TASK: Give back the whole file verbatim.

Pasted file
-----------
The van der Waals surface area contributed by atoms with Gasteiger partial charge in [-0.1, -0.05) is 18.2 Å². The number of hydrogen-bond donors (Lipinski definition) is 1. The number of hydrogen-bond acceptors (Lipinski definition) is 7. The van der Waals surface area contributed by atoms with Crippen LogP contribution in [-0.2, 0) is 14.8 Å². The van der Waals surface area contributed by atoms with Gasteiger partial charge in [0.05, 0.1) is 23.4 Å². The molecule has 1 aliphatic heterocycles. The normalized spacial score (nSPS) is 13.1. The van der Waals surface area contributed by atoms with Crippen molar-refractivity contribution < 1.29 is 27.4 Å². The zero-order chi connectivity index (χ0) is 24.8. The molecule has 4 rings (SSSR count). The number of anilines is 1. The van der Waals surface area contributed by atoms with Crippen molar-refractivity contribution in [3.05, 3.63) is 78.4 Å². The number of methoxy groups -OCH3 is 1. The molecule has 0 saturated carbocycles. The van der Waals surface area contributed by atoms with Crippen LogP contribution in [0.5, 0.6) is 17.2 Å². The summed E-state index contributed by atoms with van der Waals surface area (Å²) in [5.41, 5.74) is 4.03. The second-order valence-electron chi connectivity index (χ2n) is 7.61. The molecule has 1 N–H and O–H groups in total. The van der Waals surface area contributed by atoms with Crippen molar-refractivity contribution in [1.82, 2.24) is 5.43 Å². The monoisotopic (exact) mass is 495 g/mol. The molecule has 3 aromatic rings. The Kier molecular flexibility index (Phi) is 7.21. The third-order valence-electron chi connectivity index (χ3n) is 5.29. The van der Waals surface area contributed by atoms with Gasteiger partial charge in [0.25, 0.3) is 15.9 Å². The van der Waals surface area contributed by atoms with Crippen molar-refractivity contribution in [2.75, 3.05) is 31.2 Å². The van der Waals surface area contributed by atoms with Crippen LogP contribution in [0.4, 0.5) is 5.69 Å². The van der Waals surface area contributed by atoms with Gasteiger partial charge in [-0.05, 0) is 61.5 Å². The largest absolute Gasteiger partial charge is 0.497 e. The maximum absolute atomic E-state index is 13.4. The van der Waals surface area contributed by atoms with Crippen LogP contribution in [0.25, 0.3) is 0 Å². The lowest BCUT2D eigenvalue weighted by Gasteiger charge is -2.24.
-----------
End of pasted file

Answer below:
The van der Waals surface area contributed by atoms with Gasteiger partial charge in [-0.1, -0.05) is 18.2 Å². The number of hydrogen-bond donors (Lipinski definition) is 1. The number of hydrogen-bond acceptors (Lipinski definition) is 7. The van der Waals surface area contributed by atoms with Crippen LogP contribution in [-0.2, 0) is 14.8 Å². The van der Waals surface area contributed by atoms with Gasteiger partial charge in [0.05, 0.1) is 23.4 Å². The molecule has 1 aliphatic heterocycles. The normalized spacial score (nSPS) is 13.1. The van der Waals surface area contributed by atoms with Crippen molar-refractivity contribution < 1.29 is 27.4 Å². The zero-order chi connectivity index (χ0) is 24.8. The molecule has 4 rings (SSSR count). The number of anilines is 1. The van der Waals surface area contributed by atoms with Crippen molar-refractivity contribution in [3.05, 3.63) is 78.4 Å². The number of methoxy groups -OCH3 is 1. The molecule has 0 saturated carbocycles. The van der Waals surface area contributed by atoms with Crippen LogP contribution in [0.5, 0.6) is 17.2 Å². The summed E-state index contributed by atoms with van der Waals surface area (Å²) in [5.41, 5.74) is 4.03. The second-order valence-electron chi connectivity index (χ2n) is 7.61. The molecule has 1 N–H and O–H groups in total. The van der Waals surface area contributed by atoms with Crippen molar-refractivity contribution in [1.82, 2.24) is 5.43 Å². The monoisotopic (exact) mass is 495 g/mol. The molecule has 3 aromatic rings. The Kier molecular flexibility index (Phi) is 7.21. The third-order valence-electron chi connectivity index (χ3n) is 5.29. The van der Waals surface area contributed by atoms with Gasteiger partial charge in [0.25, 0.3) is 15.9 Å². The van der Waals surface area contributed by atoms with Crippen molar-refractivity contribution in [2.75, 3.05) is 31.2 Å². The van der Waals surface area contributed by atoms with Crippen LogP contribution in [0.4, 0.5) is 5.69 Å². The van der Waals surface area contributed by atoms with Gasteiger partial charge in [-0.05, 0) is 61.5 Å². The largest absolute Gasteiger partial charge is 0.497 e. The maximum absolute atomic E-state index is 13.4. The van der Waals surface area contributed by atoms with Crippen LogP contribution in [0.25, 0.3) is 0 Å². The lowest BCUT2D eigenvalue weighted by Gasteiger charge is -2.24.